In recent years, some states have approved their own technical regulations regarding identity and quality for native bee honey. The state of Amazonas has increased the acidity limit to 80 mEq/kg, however, in the analysis by Menezes, some samples exceeded this value. The regulation for São Paulo raised the humidity level for natural honey to 40% but kept the standard of 50 mEq/kg for acidity.
“With the main guidelines established and a technical standard approved, details such as acidity can be changed later, with scientific justification,” assesses biologist Ricardo Camargo, researcher at EMBRAPA and coauthor of an article published in the Brazilian Journal of Food Technology in 2017 from which the creation of the technical standard for São Paulo was founded. “The important thing is that it discovered that the acidity index for native bees can be higher than for Apis. The next stage is to recognize the tolerable minimum and maximum levels for the main parameters, such as humidity and acidity.”
From 2007 to 2021, Camargo was a technical consultant for the Sectorial Chamber of the Honey and Bee Product Production Chain of the Brazilian Ministry of Agriculture, Livestock and Food Supply (MAPA). “In 2019, the chamber proposed the production of a national technical standard to MAPA, taking the one from São Paulo as a model,” he says. According to the minutes of the last sectorial chamber meeting, from June 2021, the topic was still in discussion. “After honey, it will be necessary to make technical standards for propolis, cerumen [pots where the native bees store the honey], and other products from stingless bees.” Menezes adds: “Cerumen adds quality to the honey, like the oak barrel does for wine.”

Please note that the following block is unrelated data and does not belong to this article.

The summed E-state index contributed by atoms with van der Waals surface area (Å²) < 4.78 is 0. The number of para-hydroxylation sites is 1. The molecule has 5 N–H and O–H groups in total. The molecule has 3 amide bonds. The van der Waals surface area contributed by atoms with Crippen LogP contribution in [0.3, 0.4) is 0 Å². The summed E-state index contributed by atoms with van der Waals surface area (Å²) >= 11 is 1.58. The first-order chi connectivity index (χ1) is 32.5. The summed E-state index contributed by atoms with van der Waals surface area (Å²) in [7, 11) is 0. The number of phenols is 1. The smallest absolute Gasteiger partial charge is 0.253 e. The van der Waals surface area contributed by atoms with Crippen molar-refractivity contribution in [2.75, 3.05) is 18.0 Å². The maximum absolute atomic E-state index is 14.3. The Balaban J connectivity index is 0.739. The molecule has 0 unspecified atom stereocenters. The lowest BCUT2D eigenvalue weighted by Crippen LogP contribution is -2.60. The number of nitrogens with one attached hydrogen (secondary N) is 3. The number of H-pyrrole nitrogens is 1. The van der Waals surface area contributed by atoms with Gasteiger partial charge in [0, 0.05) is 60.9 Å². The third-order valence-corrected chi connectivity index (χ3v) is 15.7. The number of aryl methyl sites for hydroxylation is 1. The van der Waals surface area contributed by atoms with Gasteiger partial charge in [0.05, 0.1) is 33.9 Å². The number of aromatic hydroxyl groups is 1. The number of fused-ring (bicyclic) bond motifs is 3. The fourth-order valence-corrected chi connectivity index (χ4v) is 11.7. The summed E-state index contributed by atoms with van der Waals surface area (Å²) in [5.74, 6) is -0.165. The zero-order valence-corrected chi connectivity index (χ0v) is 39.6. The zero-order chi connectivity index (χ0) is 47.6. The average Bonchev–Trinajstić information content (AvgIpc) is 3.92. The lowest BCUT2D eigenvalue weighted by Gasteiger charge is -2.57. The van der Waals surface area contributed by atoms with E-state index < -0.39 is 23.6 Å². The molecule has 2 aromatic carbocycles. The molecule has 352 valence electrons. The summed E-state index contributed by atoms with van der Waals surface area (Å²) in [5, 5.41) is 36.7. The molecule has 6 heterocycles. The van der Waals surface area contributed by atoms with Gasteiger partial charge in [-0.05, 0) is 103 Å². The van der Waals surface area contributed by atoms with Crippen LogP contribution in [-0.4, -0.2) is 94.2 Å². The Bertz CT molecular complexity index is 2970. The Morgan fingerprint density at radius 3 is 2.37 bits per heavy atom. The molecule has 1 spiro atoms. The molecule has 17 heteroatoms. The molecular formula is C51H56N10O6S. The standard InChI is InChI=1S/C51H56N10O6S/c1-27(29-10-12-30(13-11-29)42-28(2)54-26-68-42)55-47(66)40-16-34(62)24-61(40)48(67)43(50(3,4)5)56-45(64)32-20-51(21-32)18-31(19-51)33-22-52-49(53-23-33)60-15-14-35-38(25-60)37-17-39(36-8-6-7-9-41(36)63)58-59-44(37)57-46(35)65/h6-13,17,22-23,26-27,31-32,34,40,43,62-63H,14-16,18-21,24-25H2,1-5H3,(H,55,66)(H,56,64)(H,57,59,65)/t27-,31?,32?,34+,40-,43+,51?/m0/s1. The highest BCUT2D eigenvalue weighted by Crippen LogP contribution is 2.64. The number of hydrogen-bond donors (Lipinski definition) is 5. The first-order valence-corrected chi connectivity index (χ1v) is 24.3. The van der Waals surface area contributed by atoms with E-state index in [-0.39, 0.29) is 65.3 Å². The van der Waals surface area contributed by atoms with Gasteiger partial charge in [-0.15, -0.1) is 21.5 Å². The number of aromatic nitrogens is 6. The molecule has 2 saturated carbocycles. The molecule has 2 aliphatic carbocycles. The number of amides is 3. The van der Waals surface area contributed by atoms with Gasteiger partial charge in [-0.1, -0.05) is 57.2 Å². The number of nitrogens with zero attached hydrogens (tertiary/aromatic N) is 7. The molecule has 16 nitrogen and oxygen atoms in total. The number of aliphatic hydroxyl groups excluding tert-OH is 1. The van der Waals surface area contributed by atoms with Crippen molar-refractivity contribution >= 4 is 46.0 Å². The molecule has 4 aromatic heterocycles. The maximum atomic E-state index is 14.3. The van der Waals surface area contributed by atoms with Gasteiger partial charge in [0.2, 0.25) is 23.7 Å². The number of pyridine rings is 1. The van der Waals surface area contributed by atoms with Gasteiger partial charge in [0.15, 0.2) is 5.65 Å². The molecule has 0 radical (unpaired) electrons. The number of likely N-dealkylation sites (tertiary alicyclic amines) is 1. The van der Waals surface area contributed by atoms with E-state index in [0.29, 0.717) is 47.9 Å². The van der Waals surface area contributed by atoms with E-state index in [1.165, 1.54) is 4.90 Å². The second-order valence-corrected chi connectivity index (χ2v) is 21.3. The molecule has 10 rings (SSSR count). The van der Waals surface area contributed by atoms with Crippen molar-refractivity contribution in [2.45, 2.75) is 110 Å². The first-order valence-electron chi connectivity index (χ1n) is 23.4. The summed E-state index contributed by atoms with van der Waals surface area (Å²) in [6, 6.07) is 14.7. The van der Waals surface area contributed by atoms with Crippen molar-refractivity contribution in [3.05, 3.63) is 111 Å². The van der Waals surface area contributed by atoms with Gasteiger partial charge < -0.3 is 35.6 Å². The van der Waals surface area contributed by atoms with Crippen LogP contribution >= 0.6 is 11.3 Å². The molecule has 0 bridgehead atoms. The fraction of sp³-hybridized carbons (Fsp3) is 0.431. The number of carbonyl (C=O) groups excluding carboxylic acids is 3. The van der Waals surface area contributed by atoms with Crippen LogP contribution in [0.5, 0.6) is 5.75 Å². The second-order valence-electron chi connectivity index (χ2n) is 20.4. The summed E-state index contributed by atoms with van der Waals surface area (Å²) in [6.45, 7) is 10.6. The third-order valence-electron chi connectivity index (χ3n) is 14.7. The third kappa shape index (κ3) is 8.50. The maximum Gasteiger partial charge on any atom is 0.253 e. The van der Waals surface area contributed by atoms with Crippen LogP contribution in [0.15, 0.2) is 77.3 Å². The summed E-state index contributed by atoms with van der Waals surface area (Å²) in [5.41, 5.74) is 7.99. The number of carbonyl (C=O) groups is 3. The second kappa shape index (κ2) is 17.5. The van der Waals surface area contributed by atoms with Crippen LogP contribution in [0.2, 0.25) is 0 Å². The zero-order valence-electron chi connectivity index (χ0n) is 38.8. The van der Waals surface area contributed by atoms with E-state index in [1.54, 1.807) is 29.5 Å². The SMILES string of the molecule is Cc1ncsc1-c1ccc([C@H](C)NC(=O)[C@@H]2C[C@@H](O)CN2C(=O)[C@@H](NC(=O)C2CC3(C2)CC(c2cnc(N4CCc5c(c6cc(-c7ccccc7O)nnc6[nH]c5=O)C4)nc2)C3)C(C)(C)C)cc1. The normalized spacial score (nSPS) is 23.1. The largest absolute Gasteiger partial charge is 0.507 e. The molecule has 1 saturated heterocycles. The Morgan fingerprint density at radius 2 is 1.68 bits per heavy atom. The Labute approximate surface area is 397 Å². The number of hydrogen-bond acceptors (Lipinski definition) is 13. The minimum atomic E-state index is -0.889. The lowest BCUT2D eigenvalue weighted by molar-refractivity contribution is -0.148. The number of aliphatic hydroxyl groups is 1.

Ecologist Jerônimo Villas-Bôas, native beekeeper and author of a technical manual about full use of stingless bee products, comments that the lack of national parameters and standardization between state legislations complicates the sale of honey outside the region it was produced. “If the states are creating their standards, the federal government could also do it,” he affirms. Villas-Bôas took part in drafting the technical standard for Pará, published in November 2021 by the Pará Agricultural Defense Agency (ADEPARÁ). In this state, according to the agency, breeding of stingless bees is 30 times higher than that of Apis.